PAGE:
You know, it’s funny about that. And I bet there’s a home for you, too, is that I hear, you know, constantly on social media, but occasionally from people in person. Questions that implicit in the question, and this was not implicit in yours, because you get it. implicit in the question is usually this assumption that I’m desperate to be running for something again, or desperate to be in office again. And it’s always interesting to me, because it’s sort of like, Well, once you’ve experienced that you can make a difference in a lot of different ways. It’s a pretty high threshold to say, like, no, I don’t need to see my kids this much, or no, I don’t need, you know, like, I think, yeah, people who have never done it, understandably, don’t realize that. It is an all consuming thing, there’s no part of me that’s like, geez, I just really miss call time. Like, it’s not happening. You know, but really, my big thing that I contribute politically is my podcast MAJORITY 54, which is where we equip people to, you know, have civil but persuasive conversations with people who aren’t progressive, but they’d like to see them become progressive. So it’s based on the fact that 54% of the country voted for somebody not named Donald Trump. And we just help people have real conversations, to win over the people in the other 46%. I don’t need to have my name on the ballot to feel like I’m, I’m trying to make the country better for my kids, you know, so why not be able to do that and be the little league coach, like that seems pretty great.
Absolutely. Absolutely. Well, thank you for more than doing your part. And you’re the example that you’ve said, and thanks for keeping your voice out there.
Thanks, man, thanks for the opportunity to do this.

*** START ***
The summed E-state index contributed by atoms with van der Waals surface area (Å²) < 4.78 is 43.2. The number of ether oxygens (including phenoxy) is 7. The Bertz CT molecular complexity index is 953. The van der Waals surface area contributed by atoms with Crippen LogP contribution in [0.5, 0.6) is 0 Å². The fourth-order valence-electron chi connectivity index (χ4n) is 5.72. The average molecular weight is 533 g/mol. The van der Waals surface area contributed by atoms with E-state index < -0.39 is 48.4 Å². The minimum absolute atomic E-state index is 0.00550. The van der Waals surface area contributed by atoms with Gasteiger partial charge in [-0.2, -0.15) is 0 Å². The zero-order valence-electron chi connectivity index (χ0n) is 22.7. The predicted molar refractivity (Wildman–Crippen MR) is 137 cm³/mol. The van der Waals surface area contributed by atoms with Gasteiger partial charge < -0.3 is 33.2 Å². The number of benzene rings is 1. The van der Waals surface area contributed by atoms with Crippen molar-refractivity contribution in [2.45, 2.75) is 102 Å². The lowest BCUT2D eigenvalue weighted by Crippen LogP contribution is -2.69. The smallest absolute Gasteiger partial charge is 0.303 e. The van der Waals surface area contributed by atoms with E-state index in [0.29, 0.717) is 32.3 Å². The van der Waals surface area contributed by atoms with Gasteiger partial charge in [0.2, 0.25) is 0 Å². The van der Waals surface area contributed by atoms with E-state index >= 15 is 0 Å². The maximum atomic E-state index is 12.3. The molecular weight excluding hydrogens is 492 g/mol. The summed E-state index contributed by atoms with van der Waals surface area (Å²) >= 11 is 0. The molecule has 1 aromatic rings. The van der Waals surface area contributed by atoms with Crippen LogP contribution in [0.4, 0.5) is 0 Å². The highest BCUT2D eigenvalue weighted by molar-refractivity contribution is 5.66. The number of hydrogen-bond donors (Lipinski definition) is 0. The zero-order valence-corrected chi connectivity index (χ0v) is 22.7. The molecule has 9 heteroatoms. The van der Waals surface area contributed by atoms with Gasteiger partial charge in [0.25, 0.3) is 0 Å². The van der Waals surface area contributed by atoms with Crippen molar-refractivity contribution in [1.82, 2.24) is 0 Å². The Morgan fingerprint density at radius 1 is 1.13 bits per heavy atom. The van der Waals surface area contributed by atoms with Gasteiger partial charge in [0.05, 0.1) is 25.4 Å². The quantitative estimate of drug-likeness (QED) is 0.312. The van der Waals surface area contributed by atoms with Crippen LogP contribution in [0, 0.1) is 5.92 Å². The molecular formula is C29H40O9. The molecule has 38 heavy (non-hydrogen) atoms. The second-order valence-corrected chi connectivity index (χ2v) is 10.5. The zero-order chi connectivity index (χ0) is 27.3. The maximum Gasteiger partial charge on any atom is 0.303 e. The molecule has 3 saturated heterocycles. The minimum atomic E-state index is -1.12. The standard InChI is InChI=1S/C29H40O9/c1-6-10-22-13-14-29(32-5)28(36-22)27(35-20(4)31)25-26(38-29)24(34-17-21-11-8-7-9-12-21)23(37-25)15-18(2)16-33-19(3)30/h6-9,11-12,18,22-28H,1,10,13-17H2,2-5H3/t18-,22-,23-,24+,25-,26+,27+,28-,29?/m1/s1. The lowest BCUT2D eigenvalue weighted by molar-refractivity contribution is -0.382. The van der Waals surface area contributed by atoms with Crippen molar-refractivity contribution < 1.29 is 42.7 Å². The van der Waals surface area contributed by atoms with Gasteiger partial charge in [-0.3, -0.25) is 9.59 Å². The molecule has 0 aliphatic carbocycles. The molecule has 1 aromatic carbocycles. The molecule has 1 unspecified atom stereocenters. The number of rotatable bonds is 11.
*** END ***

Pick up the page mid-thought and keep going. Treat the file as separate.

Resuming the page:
Better and see and do things that many of us can hardly fathom. And Jason really shine some light on that cruel irony, that’s so often, the attitudes they developed to help them survive in combat, are the very same attitudes that can make flipping that switch off so difficult. It can be so hard to admit that something’s wrong and to admit that help is needed. But it can be so rewarding to break through to the other side. If you’re a veteran, or you know one who might be struggling, there is help out there. Dial 1-800-273-8255 and press 1 to reach the Veterans Crisis Line that Jason called when he needed help. Or you can text 838255 or chat online at veteranscrisisline.net. Next week, we look back at the historic 2020 election. We’ll look at the wins, the losses, the disappointments, along with the happy surprises, and we’ll start looking ahead to what comes next
OUR AMERICA is a Lemonada Original. This episode was produced by Matthew Simonson. Jackie Danziger is our supervising producer. Our associate producer is Giulia Hjort. Kegan Zema is our technical director, music is by Hannis Brown executive producers are Stephanie Wittels Wachs, Jessica Cordova Kramer and Julian Castro. Help others find our show by leaving us a rating and writing a review. Follow us at @lemonadamedia across all social platforms, or find me on Twitter at @juliancastro or in Instagram at @juliancastrotx